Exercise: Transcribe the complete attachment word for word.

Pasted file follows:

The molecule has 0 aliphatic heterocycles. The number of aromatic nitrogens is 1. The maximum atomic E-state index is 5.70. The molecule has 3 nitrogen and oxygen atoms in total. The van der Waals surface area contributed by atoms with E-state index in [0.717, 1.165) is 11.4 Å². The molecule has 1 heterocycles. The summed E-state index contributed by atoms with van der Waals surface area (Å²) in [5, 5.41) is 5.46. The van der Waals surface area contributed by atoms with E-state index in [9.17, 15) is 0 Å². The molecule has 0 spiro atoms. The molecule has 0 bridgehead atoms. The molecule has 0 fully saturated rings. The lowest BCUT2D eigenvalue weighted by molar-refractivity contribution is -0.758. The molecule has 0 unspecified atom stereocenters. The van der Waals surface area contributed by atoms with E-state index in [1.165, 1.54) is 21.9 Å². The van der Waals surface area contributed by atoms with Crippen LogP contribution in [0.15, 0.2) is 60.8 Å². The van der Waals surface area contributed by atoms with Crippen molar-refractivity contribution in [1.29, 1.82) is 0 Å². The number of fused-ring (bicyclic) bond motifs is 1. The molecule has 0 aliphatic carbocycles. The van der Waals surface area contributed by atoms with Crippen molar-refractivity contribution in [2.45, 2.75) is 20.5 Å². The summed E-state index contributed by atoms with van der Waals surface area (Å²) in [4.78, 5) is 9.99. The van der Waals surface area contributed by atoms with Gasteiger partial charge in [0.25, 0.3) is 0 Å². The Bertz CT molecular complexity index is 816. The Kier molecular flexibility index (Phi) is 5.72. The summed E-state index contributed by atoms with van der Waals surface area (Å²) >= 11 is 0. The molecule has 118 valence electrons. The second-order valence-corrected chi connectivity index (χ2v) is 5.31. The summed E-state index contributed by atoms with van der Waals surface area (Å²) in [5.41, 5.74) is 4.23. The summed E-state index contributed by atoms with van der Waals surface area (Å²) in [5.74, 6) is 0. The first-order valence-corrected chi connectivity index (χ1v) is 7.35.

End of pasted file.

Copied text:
The molecule has 0 aliphatic heterocycles. The number of aromatic nitrogens is 1. The maximum atomic E-state index is 5.70. The molecule has 3 nitrogen and oxygen atoms in total. The van der Waals surface area contributed by atoms with E-state index in [0.717, 1.165) is 11.4 Å². The molecule has 1 heterocycles. The summed E-state index contributed by atoms with van der Waals surface area (Å²) in [5, 5.41) is 5.46. The van der Waals surface area contributed by atoms with E-state index in [9.17, 15) is 0 Å². The molecule has 0 spiro atoms. The molecule has 0 bridgehead atoms. The molecule has 0 fully saturated rings. The lowest BCUT2D eigenvalue weighted by molar-refractivity contribution is -0.758. The molecule has 0 unspecified atom stereocenters. The van der Waals surface area contributed by atoms with E-state index in [1.165, 1.54) is 21.9 Å². The van der Waals surface area contributed by atoms with Crippen LogP contribution in [0.15, 0.2) is 60.8 Å². The van der Waals surface area contributed by atoms with Crippen molar-refractivity contribution in [1.29, 1.82) is 0 Å². The number of fused-ring (bicyclic) bond motifs is 1. The molecule has 0 aliphatic carbocycles. The van der Waals surface area contributed by atoms with Crippen molar-refractivity contribution in [2.45, 2.75) is 20.5 Å². The summed E-state index contributed by atoms with van der Waals surface area (Å²) in [4.78, 5) is 9.99. The van der Waals surface area contributed by atoms with Gasteiger partial charge in [0.25, 0.3) is 0 Å². The Bertz CT molecular complexity index is 816. The Kier molecular flexibility index (Phi) is 5.72. The summed E-state index contributed by atoms with van der Waals surface area (Å²) >= 11 is 0. The molecule has 118 valence electrons. The second-order valence-corrected chi connectivity index (χ2v) is 5.31. The summed E-state index contributed by atoms with van der Waals surface area (Å²) in [5.41, 5.74) is 4.23. The summed E-state index contributed by atoms with van der Waals surface area (Å²) in [5.74, 6) is 0. The first-order valence-corrected chi connectivity index (χ1v) is 7.35.